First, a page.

Bug your local representative when you see crimes against nature
AS CHILDREN, we used to be able to compartmentalise what we see.
A carpet of perfectly cut grass under the shade of the frangipani would, in my left-side dominant brain, be an island of the South Seas much like what I visualise from countless, reading and re-readings of James A Michener’s description of paradise a world away from my corner of the world in Muar.
Looking south from the rooftop of the government-quarters where we used to live on Jalan Daud, I would catch fleeting glimpses of another sun-drenched rooftop some distance away. Framed by the guava trees that marked the boundary of our yard, that vision would immediately transport me to the lapping waters of Venice that I saw in the full-page cigarette advertisements in “Life” magazines.
In a world before smart phones or Instagram, our brains fill the gaps as we read about faraway places in “Return to Paradise”, or the lives that happen beyond the frame of the 10-inch black and white television when Rin-TinTin saves another day for the US cavalry.
Years later, by way of work and leisure, I have had the privilege of visiting these two places. And yes, they turned out to be exactly as I had pictured them, no doubt due to the magic that our brain has to fit our experiences to our memories.
These mental exercises has led me over the years to enjoy the outside. I am happy to be drenched in the rain riding my bicycle, or mucking about in the middle of the Taman Negara reserve. It’s not in the walking to the North Pole category of adventure, but it is enough for me.
These were the thoughts that emerged as I read about the last remaining soul still unaccounted for in the Batang Kali landslide tragedy, which has so far killed 30 people who were just enjoying nature, camping on a beautiful farm.
Even as hundreds of tireless rescuers work to recover the young boy, I remember some people openly mocked the victims for choosing to be close to nature during the rainy season. Those voices have died down after being roundly and rightly condemned, but there must be a genuine curiosity why some people choose nature, rain or shine, over the concrete comforts of home and food delivered to your door convenience.
The answer is as numerous as the numbers of stars on a clear night, but one thing is common reason in that being close to nature is an instinct that some are willing to connect. It could be climbing Kinabalu, or it could just be a night under the stars in a tent.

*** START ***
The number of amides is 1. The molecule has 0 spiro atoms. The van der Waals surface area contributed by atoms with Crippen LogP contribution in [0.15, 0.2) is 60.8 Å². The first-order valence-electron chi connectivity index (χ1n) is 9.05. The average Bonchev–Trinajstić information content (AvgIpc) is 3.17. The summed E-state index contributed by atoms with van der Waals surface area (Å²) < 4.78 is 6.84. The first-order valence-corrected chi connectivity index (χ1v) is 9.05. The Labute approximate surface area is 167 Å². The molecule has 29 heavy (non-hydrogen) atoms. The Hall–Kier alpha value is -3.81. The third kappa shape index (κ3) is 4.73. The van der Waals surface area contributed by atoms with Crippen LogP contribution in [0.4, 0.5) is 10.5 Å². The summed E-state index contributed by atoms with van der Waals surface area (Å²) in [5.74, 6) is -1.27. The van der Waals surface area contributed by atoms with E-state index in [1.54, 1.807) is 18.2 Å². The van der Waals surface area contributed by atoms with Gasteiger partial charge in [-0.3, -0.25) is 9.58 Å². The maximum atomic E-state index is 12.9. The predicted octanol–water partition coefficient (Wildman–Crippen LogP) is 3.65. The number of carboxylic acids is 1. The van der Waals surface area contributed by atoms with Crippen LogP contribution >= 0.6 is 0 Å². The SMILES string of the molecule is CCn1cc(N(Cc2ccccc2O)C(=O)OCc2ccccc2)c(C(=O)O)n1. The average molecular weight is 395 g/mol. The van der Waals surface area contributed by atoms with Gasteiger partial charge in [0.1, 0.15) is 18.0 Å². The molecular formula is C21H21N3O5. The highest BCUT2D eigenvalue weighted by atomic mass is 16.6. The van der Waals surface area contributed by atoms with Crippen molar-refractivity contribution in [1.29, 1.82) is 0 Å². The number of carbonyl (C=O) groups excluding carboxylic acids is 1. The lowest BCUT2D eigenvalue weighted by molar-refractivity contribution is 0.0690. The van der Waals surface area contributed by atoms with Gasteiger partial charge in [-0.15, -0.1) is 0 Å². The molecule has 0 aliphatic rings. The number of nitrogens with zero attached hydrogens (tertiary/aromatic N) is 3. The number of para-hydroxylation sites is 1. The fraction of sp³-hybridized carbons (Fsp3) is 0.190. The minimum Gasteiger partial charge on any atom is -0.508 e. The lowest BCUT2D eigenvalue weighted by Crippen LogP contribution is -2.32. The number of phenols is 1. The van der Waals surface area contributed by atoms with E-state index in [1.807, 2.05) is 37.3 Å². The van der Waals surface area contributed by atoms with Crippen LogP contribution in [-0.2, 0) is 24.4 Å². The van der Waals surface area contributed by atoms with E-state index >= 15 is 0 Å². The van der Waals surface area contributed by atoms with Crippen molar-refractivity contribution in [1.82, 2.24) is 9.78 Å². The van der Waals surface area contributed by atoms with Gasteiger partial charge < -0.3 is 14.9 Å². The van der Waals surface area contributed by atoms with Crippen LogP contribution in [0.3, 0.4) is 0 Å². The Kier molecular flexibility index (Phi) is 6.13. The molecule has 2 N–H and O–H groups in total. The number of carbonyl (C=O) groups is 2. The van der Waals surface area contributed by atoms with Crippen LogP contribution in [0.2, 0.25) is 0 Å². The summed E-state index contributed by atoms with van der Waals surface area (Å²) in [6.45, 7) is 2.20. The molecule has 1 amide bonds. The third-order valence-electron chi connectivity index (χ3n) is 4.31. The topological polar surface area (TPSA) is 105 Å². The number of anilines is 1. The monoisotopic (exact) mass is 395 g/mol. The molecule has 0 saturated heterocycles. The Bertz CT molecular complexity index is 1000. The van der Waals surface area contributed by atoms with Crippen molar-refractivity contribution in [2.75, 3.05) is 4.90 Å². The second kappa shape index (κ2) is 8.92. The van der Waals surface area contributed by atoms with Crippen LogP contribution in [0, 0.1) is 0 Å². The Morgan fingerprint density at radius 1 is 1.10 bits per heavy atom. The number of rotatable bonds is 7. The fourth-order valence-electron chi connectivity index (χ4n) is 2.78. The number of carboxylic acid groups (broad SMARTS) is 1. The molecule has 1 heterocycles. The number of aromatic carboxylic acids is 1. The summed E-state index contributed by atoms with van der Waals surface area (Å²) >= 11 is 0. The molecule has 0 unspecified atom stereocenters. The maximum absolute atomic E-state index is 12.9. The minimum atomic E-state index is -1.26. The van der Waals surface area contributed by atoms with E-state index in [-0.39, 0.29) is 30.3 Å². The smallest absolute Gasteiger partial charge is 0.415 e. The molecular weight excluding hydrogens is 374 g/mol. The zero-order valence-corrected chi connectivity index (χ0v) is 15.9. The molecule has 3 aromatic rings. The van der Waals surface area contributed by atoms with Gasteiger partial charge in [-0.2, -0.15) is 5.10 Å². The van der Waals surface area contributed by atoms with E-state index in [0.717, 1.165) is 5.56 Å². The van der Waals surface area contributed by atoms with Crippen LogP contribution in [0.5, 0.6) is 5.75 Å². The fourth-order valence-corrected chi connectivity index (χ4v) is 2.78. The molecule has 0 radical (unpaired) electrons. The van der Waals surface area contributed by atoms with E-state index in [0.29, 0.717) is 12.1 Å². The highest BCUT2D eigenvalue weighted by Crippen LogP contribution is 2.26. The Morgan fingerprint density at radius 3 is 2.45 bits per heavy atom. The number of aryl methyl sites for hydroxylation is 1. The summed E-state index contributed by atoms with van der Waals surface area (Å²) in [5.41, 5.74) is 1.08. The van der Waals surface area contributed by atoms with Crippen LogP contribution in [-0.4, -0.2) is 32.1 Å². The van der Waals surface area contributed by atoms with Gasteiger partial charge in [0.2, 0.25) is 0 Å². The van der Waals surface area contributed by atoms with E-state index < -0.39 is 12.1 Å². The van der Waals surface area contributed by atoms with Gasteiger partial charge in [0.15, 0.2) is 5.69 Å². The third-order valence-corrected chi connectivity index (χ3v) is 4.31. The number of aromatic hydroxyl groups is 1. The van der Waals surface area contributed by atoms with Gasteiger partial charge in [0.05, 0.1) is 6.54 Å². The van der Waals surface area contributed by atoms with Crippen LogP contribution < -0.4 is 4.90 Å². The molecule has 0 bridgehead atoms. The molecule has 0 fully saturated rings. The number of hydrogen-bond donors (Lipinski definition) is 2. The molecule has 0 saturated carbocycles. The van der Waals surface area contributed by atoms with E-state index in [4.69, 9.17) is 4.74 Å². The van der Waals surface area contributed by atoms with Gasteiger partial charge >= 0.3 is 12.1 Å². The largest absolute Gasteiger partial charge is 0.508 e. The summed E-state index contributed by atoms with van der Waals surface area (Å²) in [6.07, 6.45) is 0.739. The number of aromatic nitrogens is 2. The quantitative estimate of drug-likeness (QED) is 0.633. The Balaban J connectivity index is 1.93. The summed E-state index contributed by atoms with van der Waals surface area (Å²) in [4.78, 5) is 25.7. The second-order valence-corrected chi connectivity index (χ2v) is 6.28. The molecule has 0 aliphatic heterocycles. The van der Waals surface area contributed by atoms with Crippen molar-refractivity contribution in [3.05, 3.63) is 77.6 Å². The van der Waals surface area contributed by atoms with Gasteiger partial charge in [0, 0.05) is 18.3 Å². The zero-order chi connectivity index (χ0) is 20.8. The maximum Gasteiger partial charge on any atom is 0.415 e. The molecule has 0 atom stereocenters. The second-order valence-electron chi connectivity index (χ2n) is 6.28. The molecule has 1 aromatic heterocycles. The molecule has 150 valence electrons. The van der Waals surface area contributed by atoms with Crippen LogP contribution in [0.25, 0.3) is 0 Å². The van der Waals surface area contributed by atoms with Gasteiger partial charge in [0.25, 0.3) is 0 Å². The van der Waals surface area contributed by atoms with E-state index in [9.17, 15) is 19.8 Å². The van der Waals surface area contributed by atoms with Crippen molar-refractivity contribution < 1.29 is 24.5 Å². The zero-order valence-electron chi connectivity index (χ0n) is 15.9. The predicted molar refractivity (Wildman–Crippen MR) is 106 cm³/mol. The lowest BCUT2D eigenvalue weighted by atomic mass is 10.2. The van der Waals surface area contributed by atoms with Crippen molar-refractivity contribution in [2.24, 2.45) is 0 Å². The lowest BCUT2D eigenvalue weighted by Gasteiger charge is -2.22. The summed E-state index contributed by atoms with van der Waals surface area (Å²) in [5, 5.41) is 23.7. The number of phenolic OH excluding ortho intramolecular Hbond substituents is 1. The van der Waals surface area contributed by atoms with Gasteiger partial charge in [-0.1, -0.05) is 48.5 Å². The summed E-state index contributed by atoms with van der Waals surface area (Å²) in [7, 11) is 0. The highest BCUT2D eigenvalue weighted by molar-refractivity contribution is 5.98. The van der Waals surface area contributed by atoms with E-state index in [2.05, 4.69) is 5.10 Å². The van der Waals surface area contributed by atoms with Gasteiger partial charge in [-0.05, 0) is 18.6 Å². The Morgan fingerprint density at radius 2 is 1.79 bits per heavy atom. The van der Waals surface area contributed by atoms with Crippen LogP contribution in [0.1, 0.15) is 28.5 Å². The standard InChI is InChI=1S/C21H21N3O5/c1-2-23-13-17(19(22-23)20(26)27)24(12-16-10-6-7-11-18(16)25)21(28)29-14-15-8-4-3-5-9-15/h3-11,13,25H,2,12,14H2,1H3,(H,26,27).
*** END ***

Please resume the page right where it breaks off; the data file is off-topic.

The Father’s Organic Farm, the site of the landslide, was one of those well-run campsites that people enjoy enough to return more than once. On one of these visits, I saw the collection of tents jostling for position amongst the neat rows of plants. As it is wont in the hills, the sun set quickly with dispatch.
It was going to be a cool night as usual. Camper families sitting down to dinner with much laughing. There was a homely kampungfeast woodsmoke scent coming from a campfire somewhere.
Nothing particularly sinister was on view, unless you count the exposed red earth and the vertigo-inducing sight of the hanging farms cut into the sides of the steep hills surrounding the area.
Some of these farms defy gravity and leave you wondering how do they grow, let alone harvest the produce. Do they employ mountain goats? Then you notice all the building that has taken place too.
The fact that these developments exist, and have existed for so long unchecked and probably unregulated in hilly areas like Batang Kali, Cameron Highlands and elsewhere, is a testimony that we are lethargic when it comes to protecting our environment. Yes, “we” as in every single one of us.
When we see naked red soil sprout like sores against the green hill tops, from Perlis to Sabah, we tut-tutted and went on with our lives disturbed, but not willing to collectively do something about it.
It’s all good until a landslide lands on 100 people. Then we hope to see something done about the unchecked rape of our hills.
Nature is never totally safe and being out on it is inherently risky and dangerous. But while we expect to be confronted by potential fatal incidents like snakebites or falling off a tree, a landslide on a campsite is way beyond our normal danger checklist.
Unfortunately this happens many times in industries that they have a name for it. In the transport industry it is called tombstone technology. Meaning some new technology or legislation is introduced after some people died because of some overlooked factor. That was how seatbelts was introduced.
Landslides and floods have been with us for a long time and periodically people die, but, like all those fatal accidents caused by public transport drivers with multiple road summons and attributed to “brake failure”, no real technology or the will to do something concrete about it has emerged.
So, this is the thought I have for this end of 2022. In the new “can do” spirit being demonstrated by the MPs and Ministers, bright-eyed and bushy-tailed, bug your local representative when you see crimes against nature. Join an environmental group today and bring your own containers when you shop.
- ZB Othman is an editor at The Malaysian Reserve.
- This article first appeared in The Malaysian Reserve weekly print edition